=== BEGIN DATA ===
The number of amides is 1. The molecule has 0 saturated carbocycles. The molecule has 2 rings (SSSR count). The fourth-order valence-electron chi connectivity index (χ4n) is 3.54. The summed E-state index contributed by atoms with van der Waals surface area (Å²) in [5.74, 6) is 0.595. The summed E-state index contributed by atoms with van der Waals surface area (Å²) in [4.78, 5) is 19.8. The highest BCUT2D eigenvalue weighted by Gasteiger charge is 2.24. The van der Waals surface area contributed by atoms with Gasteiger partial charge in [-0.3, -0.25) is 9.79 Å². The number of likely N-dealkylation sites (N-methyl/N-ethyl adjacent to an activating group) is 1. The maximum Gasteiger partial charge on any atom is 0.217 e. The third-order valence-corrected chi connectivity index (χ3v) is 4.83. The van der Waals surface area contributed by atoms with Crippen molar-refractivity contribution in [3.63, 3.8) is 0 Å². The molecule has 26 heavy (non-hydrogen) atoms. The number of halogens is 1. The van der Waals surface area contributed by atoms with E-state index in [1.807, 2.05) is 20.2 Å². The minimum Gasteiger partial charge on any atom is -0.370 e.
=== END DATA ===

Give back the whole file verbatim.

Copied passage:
The number of amides is 1. The molecule has 0 saturated carbocycles. The molecule has 2 rings (SSSR count). The fourth-order valence-electron chi connectivity index (χ4n) is 3.54. The summed E-state index contributed by atoms with van der Waals surface area (Å²) in [5.74, 6) is 0.595. The summed E-state index contributed by atoms with van der Waals surface area (Å²) in [4.78, 5) is 19.8. The highest BCUT2D eigenvalue weighted by Gasteiger charge is 2.24. The van der Waals surface area contributed by atoms with Gasteiger partial charge in [-0.3, -0.25) is 9.79 Å². The number of likely N-dealkylation sites (N-methyl/N-ethyl adjacent to an activating group) is 1. The maximum Gasteiger partial charge on any atom is 0.217 e. The third-order valence-corrected chi connectivity index (χ3v) is 4.83. The van der Waals surface area contributed by atoms with Crippen molar-refractivity contribution in [3.63, 3.8) is 0 Å². The molecule has 26 heavy (non-hydrogen) atoms. The number of halogens is 1. The van der Waals surface area contributed by atoms with E-state index in [1.807, 2.05) is 20.2 Å². The minimum Gasteiger partial charge on any atom is -0.370 e.